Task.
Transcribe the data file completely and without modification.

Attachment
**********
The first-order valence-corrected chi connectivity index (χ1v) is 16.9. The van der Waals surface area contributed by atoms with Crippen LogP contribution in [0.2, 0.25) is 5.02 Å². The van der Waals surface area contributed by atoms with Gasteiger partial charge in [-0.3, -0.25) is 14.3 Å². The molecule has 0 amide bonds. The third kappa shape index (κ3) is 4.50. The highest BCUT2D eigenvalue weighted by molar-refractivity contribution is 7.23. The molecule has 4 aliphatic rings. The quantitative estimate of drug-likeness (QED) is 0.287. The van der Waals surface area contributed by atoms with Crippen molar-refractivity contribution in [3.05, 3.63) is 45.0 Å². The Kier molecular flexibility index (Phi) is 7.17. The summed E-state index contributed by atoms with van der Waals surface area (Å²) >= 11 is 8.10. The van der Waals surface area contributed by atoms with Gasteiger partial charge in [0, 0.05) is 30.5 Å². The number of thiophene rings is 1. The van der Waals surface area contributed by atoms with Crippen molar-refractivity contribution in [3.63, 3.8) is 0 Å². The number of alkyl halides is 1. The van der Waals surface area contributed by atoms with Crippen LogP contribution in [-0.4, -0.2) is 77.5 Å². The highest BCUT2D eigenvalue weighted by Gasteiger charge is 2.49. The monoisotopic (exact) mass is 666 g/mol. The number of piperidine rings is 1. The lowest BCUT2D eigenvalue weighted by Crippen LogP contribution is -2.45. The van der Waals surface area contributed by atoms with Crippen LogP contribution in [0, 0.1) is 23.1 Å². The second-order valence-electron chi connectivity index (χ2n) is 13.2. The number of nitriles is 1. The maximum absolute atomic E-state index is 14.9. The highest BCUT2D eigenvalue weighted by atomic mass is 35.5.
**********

The first-order valence-corrected chi connectivity index (χ1v) is 16.9. The van der Waals surface area contributed by atoms with Crippen LogP contribution in [0.2, 0.25) is 5.02 Å². The van der Waals surface area contributed by atoms with Gasteiger partial charge in [-0.3, -0.25) is 14.3 Å². The molecule has 0 amide bonds. The third kappa shape index (κ3) is 4.50. The highest BCUT2D eigenvalue weighted by molar-refractivity contribution is 7.23. The molecule has 4 aliphatic rings. The quantitative estimate of drug-likeness (QED) is 0.287. The van der Waals surface area contributed by atoms with Crippen molar-refractivity contribution in [3.05, 3.63) is 45.0 Å². The Kier molecular flexibility index (Phi) is 7.17. The summed E-state index contributed by atoms with van der Waals surface area (Å²) >= 11 is 8.10. The van der Waals surface area contributed by atoms with Gasteiger partial charge in [0, 0.05) is 30.5 Å². The number of thiophene rings is 1. The van der Waals surface area contributed by atoms with Crippen molar-refractivity contribution in [3.63, 3.8) is 0 Å². The number of alkyl halides is 1. The van der Waals surface area contributed by atoms with Crippen LogP contribution in [-0.4, -0.2) is 77.5 Å². The highest BCUT2D eigenvalue weighted by Gasteiger charge is 2.49. The monoisotopic (exact) mass is 666 g/mol. The number of piperidine rings is 1. The lowest BCUT2D eigenvalue weighted by Crippen LogP contribution is -2.45. The van der Waals surface area contributed by atoms with Crippen LogP contribution in [0, 0.1) is 23.1 Å². The second-order valence-electron chi connectivity index (χ2n) is 13.2. The number of nitriles is 1. The maximum absolute atomic E-state index is 14.9. The highest BCUT2D eigenvalue weighted by atomic mass is 35.5.